Petitioner appealed the principal's decision to respondent's Supervisor's Council. After hearing the appeal, the Council voted to uphold the principal's decision. Petitioner was notified of this decision by letter dated December 18, 1995.
Subsequently, petitioner appealed to the superintendent of schools. The superintendent upheld the decision of the Supervisor's Council, and notified petitioner by letter dated January 12, 1996.
On January 18, 1996, petitioner appealed to respondent, and at its February 1, 1996 meeting respondent heard the appeal and voted to uphold the superintendent's decision. This appeal ensued.
As part of her appeal, petitioner requested that I issue a stay prohibiting respondent from entering the "X" grade on her son's transcript, with a notation that he had violated the district's Academic Integrity Policy, and also prohibiting respondent from sending his transcripts to any colleges until a final determination on this appeal was rendered. On February 23, 1996 the stay request was denied. Consequently, in view of the fact that respondent provided the student's transcript to colleges in February 1996, that part of the appeal which seeks to prohibit that action is moot (Appeal of Capeless, 35 Ed Dept Rep 454; Appeal of Hartmann, 32 id. 640).
I note for the record that, although petitioner's son graduated in June 1996, such does not render all aspects of the appeal moot. Petitioner asserts that the entry on her son's permanent school records of an "X" with a notation that such "X" denotes violation of respondent's Academic Integrity Policy is likely to adversely affect her son's future career choices. Consequently, the harm alleged to petitioner's son is continuing in nature and warrants review.
The issue presented in this appeal is limited in scope. Petitioner does not contest respondent's Academic Integrity Policy or the sanctions prescribed under the policy for its violation. Nor does she claim that respondent failed to properly follow its policy in this instance. The sole issue presented for review in the petition is whether the measure of discipline imposed on her son is proportionate to his conduct. Specifically, petitioner claims that, although her son changed his grade in the teacher's grade book, his actions were only intended as a prank. As such, petitioner contends the measure of discipline imposed on him was disproportionate to his offense. Respondent disputes the student's actions were intended as a prank and asserts that, having found petitioner's son violated its Academic Integrity Policy, the measure of discipline imposed was appropriate and proper in all respects.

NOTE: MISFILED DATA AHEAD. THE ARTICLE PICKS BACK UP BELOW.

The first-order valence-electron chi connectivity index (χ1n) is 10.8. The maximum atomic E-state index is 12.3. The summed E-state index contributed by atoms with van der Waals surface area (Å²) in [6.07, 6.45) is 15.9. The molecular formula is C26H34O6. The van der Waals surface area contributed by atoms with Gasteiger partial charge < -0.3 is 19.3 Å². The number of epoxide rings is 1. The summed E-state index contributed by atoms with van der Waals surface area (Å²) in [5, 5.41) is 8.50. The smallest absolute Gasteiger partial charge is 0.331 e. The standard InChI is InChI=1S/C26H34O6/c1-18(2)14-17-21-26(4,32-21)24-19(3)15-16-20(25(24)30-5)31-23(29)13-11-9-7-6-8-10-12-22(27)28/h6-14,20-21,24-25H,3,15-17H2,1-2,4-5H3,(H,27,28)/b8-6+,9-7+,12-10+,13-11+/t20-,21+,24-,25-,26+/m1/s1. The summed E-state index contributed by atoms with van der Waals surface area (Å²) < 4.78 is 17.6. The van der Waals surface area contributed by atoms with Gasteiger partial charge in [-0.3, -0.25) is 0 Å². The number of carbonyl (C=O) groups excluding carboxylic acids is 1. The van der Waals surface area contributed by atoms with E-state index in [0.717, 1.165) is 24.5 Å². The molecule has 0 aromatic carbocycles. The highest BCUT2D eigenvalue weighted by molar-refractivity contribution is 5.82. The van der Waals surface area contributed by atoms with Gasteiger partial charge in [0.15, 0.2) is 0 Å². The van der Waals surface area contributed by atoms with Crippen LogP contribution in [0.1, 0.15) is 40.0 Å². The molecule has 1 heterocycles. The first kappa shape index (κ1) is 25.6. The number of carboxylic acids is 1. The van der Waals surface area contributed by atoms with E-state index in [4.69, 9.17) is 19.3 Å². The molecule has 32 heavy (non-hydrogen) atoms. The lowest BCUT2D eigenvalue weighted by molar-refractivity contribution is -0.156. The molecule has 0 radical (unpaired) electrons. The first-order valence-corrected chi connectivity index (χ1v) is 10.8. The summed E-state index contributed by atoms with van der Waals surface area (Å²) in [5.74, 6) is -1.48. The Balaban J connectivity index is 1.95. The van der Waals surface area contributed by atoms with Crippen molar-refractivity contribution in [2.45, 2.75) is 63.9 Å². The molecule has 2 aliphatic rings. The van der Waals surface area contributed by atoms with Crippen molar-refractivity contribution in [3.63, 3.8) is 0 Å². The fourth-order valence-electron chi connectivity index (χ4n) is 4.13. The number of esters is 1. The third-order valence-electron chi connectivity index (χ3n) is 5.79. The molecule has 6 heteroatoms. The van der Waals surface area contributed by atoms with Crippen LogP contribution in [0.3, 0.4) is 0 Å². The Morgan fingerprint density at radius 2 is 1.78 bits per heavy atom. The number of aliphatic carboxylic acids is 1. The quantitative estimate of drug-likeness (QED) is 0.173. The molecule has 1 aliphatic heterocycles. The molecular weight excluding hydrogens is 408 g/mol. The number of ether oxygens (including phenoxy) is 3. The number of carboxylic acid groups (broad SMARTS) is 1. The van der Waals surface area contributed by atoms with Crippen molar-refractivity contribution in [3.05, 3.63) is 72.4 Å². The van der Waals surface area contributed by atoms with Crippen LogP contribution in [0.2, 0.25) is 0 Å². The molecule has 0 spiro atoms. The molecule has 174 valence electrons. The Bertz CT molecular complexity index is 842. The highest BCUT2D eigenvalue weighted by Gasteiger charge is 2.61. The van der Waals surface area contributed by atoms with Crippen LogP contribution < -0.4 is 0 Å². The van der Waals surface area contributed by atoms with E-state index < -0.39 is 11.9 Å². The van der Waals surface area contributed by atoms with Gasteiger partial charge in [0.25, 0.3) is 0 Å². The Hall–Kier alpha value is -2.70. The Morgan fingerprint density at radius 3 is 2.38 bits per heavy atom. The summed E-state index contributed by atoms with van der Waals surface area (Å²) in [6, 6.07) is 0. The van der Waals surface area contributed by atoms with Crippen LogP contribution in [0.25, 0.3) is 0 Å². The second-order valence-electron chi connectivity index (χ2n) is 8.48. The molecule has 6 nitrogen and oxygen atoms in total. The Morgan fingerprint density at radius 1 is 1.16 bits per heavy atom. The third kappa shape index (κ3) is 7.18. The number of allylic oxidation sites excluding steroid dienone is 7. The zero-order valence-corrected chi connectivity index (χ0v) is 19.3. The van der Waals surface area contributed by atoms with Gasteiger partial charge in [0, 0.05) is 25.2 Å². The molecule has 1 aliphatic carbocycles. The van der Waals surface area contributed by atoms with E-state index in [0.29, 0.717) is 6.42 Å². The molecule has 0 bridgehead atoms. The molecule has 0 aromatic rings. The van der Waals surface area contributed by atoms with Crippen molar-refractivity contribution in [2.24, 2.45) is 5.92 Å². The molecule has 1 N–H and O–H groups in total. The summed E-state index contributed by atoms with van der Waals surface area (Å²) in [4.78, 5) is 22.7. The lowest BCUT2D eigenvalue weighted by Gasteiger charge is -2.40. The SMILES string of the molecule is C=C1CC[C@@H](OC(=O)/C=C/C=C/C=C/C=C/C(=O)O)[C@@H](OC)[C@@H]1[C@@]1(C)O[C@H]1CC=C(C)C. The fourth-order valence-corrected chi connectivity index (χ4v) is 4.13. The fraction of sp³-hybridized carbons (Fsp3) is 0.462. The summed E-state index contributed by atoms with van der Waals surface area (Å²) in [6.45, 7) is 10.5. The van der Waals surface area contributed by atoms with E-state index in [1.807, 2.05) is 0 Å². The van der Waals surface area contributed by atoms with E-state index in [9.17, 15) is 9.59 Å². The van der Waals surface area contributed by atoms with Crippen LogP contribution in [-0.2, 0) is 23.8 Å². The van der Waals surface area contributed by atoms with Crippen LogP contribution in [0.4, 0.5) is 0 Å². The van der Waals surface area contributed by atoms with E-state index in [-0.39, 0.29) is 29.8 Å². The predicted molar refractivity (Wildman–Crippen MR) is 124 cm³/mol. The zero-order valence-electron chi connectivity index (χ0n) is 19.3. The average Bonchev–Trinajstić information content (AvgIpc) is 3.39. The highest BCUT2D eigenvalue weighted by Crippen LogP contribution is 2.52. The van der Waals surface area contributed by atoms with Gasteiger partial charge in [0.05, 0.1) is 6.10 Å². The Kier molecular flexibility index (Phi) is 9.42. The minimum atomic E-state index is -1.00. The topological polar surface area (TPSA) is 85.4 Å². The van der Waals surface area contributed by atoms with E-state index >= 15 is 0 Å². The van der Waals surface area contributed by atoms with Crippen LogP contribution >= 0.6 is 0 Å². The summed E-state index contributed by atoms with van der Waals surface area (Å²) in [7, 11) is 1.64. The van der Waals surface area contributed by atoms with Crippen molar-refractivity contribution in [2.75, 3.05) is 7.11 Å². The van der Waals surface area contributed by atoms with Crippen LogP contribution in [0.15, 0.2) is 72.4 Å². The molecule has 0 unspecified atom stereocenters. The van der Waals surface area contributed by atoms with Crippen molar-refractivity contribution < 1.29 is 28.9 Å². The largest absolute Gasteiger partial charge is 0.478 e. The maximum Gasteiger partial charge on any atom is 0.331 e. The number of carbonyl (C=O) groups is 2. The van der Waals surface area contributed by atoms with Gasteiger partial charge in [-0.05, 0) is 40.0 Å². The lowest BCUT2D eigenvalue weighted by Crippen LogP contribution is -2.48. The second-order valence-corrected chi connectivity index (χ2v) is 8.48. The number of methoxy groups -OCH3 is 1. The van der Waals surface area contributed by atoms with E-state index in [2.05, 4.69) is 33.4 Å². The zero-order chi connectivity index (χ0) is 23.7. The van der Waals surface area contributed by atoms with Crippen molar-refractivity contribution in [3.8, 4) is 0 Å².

In an appeal to the Commissioner of Education, the petitioner bears the burden of establishing the facts upon which relief is sought (Appeal of Coleman, 35 Ed Dept Rep 599; Appeal of Lemley, 33 id. 284). In this case, petitioner has produced no evidence in the record to support her contention that her son was merely engaging in a prank.
The record is devoid of any evidence indicating that petitioner's son's demeanor on December 1, 1995 signified that he intended to pull a prank, nor has petitioner presented statements by other students in the class indicating that they perceived his actions to be a prank. Further, petitioner's son did not indicate to the teacher on the day of the incident that he had intended his actions as a prank. Likewise, petitioner's son met with the principal on December 1, 1995 immediately following the incident and did not indicate to him that his actions were intended as a prank.
In view of the foregoing, I am unpersuaded by petitioner's claim that her son's action in changing his grade was intended as a prank. The evidence simply does not support that assertion. Therefore, I find no basis to substitute my judgment for that of respondent.
Moreover, even if petitioner's son's actions were intended as a prank, in light of the prior incident of academic dishonesty during the 1994-95 school year, his having received several warnings to stay away from the teacher's grade book, and his having received a 0 grade on a quiz in his Business Law class during that same week for cheating, it was entirely appropriate for respondent to enforce its policy strictly and give petitioner's son an "X" grade.
As noted above, no procedural issues have been raised by the petitioner. Nor has the petitioner challenged the validity of the policy itself. The only issue here is the reasonableness of the "X" grade received by her son. For the reasons set forth above, I find respondent's actions were not arbitrary, capricious or unreasonable under the circumstances. I, therefore, will not disturb its determination.
THE APPEAL IS DISMISSED.